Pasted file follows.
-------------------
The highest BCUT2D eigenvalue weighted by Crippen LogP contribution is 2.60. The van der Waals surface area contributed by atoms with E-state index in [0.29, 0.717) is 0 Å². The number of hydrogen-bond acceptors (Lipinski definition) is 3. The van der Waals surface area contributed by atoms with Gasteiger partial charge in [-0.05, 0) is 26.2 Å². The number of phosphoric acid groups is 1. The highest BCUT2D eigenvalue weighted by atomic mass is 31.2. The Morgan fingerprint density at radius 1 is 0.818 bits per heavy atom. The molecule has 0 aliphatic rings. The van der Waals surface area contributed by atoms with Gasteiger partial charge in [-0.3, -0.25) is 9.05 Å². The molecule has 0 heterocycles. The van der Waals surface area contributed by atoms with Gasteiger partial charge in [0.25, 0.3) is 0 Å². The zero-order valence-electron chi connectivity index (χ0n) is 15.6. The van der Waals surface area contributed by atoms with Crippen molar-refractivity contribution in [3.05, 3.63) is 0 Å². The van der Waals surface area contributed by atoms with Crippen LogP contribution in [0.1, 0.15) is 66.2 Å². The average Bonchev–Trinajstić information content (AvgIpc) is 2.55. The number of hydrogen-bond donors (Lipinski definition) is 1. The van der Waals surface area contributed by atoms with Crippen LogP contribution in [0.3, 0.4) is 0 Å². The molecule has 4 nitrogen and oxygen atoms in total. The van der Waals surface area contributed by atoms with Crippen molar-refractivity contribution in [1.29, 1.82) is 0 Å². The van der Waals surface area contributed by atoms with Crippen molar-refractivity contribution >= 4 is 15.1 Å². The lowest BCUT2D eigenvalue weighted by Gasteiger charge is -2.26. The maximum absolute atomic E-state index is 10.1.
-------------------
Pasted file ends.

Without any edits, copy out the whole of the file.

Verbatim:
The highest BCUT2D eigenvalue weighted by Crippen LogP contribution is 2.60. The van der Waals surface area contributed by atoms with E-state index in [0.29, 0.717) is 0 Å². The number of hydrogen-bond acceptors (Lipinski definition) is 3. The van der Waals surface area contributed by atoms with Gasteiger partial charge in [-0.05, 0) is 26.2 Å². The number of phosphoric acid groups is 1. The highest BCUT2D eigenvalue weighted by atomic mass is 31.2. The Morgan fingerprint density at radius 1 is 0.818 bits per heavy atom. The molecule has 0 aliphatic rings. The van der Waals surface area contributed by atoms with Gasteiger partial charge in [-0.3, -0.25) is 9.05 Å². The molecule has 0 heterocycles. The van der Waals surface area contributed by atoms with Gasteiger partial charge in [0.25, 0.3) is 0 Å². The zero-order valence-electron chi connectivity index (χ0n) is 15.6. The van der Waals surface area contributed by atoms with Crippen molar-refractivity contribution in [3.05, 3.63) is 0 Å². The van der Waals surface area contributed by atoms with Crippen LogP contribution in [0.1, 0.15) is 66.2 Å². The average Bonchev–Trinajstić information content (AvgIpc) is 2.55. The number of hydrogen-bond donors (Lipinski definition) is 1. The van der Waals surface area contributed by atoms with Crippen LogP contribution in [0.3, 0.4) is 0 Å². The molecule has 4 nitrogen and oxygen atoms in total. The van der Waals surface area contributed by atoms with Crippen molar-refractivity contribution in [1.29, 1.82) is 0 Å². The van der Waals surface area contributed by atoms with Crippen molar-refractivity contribution >= 4 is 15.1 Å². The lowest BCUT2D eigenvalue weighted by Gasteiger charge is -2.26. The maximum absolute atomic E-state index is 10.1.